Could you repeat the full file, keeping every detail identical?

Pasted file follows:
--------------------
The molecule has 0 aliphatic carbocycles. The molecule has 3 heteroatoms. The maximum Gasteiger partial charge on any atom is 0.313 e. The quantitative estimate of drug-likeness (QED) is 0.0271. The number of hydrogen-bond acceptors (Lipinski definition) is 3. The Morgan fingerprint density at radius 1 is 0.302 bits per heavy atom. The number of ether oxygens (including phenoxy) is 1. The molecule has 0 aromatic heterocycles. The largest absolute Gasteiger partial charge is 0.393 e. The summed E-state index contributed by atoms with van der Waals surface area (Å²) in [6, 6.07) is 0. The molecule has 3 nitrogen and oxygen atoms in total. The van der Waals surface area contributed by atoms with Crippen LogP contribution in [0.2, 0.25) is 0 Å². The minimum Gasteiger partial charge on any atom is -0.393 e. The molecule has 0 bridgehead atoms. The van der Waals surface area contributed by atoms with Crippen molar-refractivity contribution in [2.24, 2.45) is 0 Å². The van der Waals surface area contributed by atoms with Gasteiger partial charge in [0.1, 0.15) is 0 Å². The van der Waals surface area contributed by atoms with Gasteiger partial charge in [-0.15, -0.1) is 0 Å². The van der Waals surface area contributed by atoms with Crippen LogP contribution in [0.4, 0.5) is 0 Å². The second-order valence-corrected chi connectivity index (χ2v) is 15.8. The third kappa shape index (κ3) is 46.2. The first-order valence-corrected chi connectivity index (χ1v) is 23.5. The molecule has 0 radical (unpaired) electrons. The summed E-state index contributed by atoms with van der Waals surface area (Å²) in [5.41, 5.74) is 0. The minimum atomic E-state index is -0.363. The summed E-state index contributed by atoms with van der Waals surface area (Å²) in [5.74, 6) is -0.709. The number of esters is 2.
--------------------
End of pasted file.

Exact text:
The molecule has 0 aliphatic carbocycles. The molecule has 3 heteroatoms. The maximum Gasteiger partial charge on any atom is 0.313 e. The quantitative estimate of drug-likeness (QED) is 0.0271. The number of hydrogen-bond acceptors (Lipinski definition) is 3. The Morgan fingerprint density at radius 1 is 0.302 bits per heavy atom. The number of ether oxygens (including phenoxy) is 1. The molecule has 0 aromatic heterocycles. The largest absolute Gasteiger partial charge is 0.393 e. The summed E-state index contributed by atoms with van der Waals surface area (Å²) in [6, 6.07) is 0. The molecule has 3 nitrogen and oxygen atoms in total. The van der Waals surface area contributed by atoms with Crippen LogP contribution in [0.2, 0.25) is 0 Å². The minimum Gasteiger partial charge on any atom is -0.393 e. The molecule has 0 bridgehead atoms. The van der Waals surface area contributed by atoms with Crippen molar-refractivity contribution in [2.24, 2.45) is 0 Å². The van der Waals surface area contributed by atoms with Gasteiger partial charge in [0.1, 0.15) is 0 Å². The van der Waals surface area contributed by atoms with Gasteiger partial charge in [-0.15, -0.1) is 0 Å². The van der Waals surface area contributed by atoms with Crippen LogP contribution in [0.4, 0.5) is 0 Å². The second-order valence-corrected chi connectivity index (χ2v) is 15.8. The third kappa shape index (κ3) is 46.2. The first-order valence-corrected chi connectivity index (χ1v) is 23.5. The molecule has 0 radical (unpaired) electrons. The summed E-state index contributed by atoms with van der Waals surface area (Å²) in [5.41, 5.74) is 0. The minimum atomic E-state index is -0.363. The summed E-state index contributed by atoms with van der Waals surface area (Å²) in [5.74, 6) is -0.709. The number of esters is 2.